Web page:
In addition to upgrading the electronics and PUs, I'd do the star grounding and shielding: http://www.guitarnuts.com/wiring/shielding/shield3.php

To block the trem, do something like this:



#10
is it a real wood Squier(Mine is a deluxe? I think. Originally cost $199+) Got it used for $50 off someone. Or is it one of the plywood ones. if its true solid wood with a decent neck(Some suck, some are great) then sure. Just don't spend top dollar on namebrand parts

Put 120 into it from guitarfetish.com Now I wouldn't trade it for the world. I prefer the neck over my old MIM strat, sounds fantastic.
Gear's : Peavey Vypyr 60 Tube | MicroCube | Noisy Cricket | Ibanez S470DXQM Blue Burst | Takamine EG440C
Pedals : MXR M-108 EQ | Digitech Bad Monkey, Sanpera I, GFS Tuner

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#11
Lace-Powered by Lace or Musicians Gear for pickups
OR GFS. They might be cheap, but they sound good for the price
Call me Chris
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Last edited by IronMaiden76 at Jun 25, 2011,
#12
YES. A MILLION TIMES YES.

Affinitys and Bullets are great modding guitars. Only Korean made Squiers from ages ago used plywoo. I'm pretty sure most use real tonewoods. I have an awesome 2008 Affinity that I plan on improving with either a Seymour Duncan JB or some Fender American standard pickups (from my drummers guitar when he replaces them).
From a thread asking if it is safe to tell someone the serial number on your amp:
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#13
As long as you like the playability and sound of the guitar, the amount it cost in the first place should have no bearing on how much you put into it.

I bought my Affinity on sale for about $100 and put about another $400+ in it including:

$100 - Pro setup (neck needed shimming)
$50 - Duncan Jazz bridge pup from E-bay
$75 - Custom pick guard (diamond plate aluminum; needed custom guard to do HH config)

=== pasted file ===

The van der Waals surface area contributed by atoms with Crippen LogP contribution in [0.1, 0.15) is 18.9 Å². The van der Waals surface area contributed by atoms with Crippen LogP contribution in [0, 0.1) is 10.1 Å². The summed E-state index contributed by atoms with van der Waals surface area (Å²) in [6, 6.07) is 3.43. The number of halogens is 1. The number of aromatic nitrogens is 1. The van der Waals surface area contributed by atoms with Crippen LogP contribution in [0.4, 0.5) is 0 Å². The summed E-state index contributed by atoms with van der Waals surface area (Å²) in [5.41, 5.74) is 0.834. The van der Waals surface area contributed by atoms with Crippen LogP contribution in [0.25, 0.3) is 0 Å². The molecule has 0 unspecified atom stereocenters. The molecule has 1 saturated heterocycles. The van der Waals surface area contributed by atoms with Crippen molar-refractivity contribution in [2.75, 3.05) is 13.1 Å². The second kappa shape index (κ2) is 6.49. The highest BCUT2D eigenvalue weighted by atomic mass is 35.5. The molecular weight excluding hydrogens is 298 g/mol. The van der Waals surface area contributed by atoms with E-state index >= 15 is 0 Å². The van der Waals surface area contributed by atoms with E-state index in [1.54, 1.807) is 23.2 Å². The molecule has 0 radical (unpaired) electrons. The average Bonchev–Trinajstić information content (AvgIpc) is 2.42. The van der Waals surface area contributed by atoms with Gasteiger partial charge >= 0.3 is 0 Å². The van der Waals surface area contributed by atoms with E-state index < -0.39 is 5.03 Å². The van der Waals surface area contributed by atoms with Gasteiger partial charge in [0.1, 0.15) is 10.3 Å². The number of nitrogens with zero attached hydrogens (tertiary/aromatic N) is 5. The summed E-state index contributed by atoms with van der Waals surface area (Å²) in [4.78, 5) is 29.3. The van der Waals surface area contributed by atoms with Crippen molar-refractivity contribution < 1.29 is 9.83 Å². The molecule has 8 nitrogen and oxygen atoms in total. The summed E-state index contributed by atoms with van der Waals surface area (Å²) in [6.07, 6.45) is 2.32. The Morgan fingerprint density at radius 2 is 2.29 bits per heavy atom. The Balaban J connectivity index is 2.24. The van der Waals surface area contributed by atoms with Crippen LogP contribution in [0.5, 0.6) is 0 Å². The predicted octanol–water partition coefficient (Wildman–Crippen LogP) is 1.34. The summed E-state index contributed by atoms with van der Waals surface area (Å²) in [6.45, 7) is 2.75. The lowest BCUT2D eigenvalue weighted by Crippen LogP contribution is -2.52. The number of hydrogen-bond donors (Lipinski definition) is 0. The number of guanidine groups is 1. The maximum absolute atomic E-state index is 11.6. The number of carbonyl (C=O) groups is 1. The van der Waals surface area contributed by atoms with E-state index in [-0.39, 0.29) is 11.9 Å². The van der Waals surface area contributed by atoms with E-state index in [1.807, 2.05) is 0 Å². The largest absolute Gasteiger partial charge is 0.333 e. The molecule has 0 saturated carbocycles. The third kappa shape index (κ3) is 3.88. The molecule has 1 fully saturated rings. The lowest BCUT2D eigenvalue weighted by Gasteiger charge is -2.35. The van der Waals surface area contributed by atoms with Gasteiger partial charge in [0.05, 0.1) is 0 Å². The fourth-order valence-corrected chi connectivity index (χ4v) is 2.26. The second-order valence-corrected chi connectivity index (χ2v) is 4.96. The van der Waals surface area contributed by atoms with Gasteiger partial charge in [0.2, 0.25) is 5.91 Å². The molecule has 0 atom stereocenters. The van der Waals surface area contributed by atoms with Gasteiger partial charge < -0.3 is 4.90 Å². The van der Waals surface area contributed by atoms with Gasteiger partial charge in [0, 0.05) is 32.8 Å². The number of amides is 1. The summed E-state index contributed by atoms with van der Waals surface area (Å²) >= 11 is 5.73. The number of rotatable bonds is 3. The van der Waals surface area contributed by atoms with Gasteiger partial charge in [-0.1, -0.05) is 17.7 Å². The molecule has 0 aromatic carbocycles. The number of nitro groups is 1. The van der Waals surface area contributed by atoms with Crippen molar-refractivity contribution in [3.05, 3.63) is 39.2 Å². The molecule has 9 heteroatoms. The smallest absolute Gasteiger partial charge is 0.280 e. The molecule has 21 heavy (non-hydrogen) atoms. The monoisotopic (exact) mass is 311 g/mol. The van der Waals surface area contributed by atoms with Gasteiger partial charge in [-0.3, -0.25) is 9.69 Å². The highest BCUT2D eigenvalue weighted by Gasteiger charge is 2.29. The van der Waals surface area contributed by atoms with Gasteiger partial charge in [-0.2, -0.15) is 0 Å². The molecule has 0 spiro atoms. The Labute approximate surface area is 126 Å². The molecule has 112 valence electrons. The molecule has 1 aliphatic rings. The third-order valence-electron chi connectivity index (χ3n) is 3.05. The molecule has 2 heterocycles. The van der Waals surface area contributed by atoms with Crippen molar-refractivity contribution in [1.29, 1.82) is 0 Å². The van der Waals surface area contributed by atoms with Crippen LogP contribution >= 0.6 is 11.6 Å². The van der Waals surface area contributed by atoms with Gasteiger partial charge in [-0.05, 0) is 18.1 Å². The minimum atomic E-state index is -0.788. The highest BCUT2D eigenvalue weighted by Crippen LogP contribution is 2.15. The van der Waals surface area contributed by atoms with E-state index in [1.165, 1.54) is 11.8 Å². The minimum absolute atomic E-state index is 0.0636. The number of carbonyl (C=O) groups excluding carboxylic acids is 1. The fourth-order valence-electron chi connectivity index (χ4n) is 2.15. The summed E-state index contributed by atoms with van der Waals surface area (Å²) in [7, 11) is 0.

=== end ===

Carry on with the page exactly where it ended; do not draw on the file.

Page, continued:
$75 - Locking tuners (to replace 2 broken Squier cast housings)
$25 - Fender S-1 volume pot (500k w/ 4PDT switch)
$10 - Fender concentric tone pot (500k x 2 since I wired it for 2 vol & 2 tone controls)
$5 - DiMarzio output jack (holds cable much better than original crap jack)
$25 - Fender Mustang style knobs, including 1 S-1 volume, 1 normal volume, and concentric tone knobs
$25 - Fender Super Switch (4P5T)
$5 - copper shielding tape
$15 - color guitar wiring
$10 - Black tipped whammy bar (to match other controls)
$15 - Tusq graphite string tee
$Free - Duncan Design HB-108 Detonator bridge pup (off my Schecter)
$Free - Routing to fit bucker in neck and superswitch in control cavity
$Free - Fabrication to adopt strat-style S-1 control shaft to Mustang-style knob
$Free - Adapting Fender HH S-1 design to accomodate 2 volume controls

But now it's the guitar I play most; choosing it over an alder MIA strat, a poplar Mustang re-issue, a mahogany Schecter Avenger, a basswood Ibanez 777 re-issue, and a mahogany Ibanez neck-through Xiphos.

So at a little more than $500 total, it's still my cheapest guitar and yet it's my favorite. Just wish it had 22 frets and a 2 point trem so I could easily drop in the bridge off an MIA deluxe strat, with the pop-in bar.